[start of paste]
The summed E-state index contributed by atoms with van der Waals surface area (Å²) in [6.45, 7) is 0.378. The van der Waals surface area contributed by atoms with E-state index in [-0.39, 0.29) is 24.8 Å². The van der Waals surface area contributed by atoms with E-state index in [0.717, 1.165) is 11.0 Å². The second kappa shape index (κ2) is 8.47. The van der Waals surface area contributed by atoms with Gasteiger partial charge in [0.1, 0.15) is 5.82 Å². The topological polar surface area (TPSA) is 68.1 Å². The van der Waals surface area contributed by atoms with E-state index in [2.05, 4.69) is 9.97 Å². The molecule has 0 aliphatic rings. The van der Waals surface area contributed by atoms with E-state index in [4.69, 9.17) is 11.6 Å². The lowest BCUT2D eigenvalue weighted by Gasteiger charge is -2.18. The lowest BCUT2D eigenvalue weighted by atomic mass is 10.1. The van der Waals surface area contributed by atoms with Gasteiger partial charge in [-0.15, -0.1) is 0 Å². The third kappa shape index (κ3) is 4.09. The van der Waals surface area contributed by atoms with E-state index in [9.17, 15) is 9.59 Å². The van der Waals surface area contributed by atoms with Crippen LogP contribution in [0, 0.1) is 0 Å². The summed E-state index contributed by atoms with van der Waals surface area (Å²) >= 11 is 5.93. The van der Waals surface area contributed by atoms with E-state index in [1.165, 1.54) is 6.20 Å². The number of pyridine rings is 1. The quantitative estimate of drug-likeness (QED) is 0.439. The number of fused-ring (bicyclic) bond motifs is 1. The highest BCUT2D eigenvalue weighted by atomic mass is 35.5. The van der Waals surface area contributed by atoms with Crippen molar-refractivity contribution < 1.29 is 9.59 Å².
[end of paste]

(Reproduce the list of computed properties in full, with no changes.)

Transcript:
The summed E-state index contributed by atoms with van der Waals surface area (Å²) in [6.45, 7) is 0.378. The van der Waals surface area contributed by atoms with E-state index in [-0.39, 0.29) is 24.8 Å². The van der Waals surface area contributed by atoms with E-state index in [0.717, 1.165) is 11.0 Å². The second kappa shape index (κ2) is 8.47. The van der Waals surface area contributed by atoms with Gasteiger partial charge in [0.1, 0.15) is 5.82 Å². The topological polar surface area (TPSA) is 68.1 Å². The van der Waals surface area contributed by atoms with E-state index in [2.05, 4.69) is 9.97 Å². The molecule has 0 aliphatic rings. The van der Waals surface area contributed by atoms with E-state index in [4.69, 9.17) is 11.6 Å². The lowest BCUT2D eigenvalue weighted by Gasteiger charge is -2.18. The lowest BCUT2D eigenvalue weighted by atomic mass is 10.1. The van der Waals surface area contributed by atoms with Gasteiger partial charge in [-0.15, -0.1) is 0 Å². The third kappa shape index (κ3) is 4.09. The van der Waals surface area contributed by atoms with E-state index in [9.17, 15) is 9.59 Å². The van der Waals surface area contributed by atoms with Crippen LogP contribution in [0, 0.1) is 0 Å². The summed E-state index contributed by atoms with van der Waals surface area (Å²) >= 11 is 5.93. The van der Waals surface area contributed by atoms with E-state index in [1.165, 1.54) is 6.20 Å². The number of pyridine rings is 1. The quantitative estimate of drug-likeness (QED) is 0.439. The number of fused-ring (bicyclic) bond motifs is 1. The highest BCUT2D eigenvalue weighted by atomic mass is 35.5. The van der Waals surface area contributed by atoms with Crippen molar-refractivity contribution < 1.29 is 9.59 Å².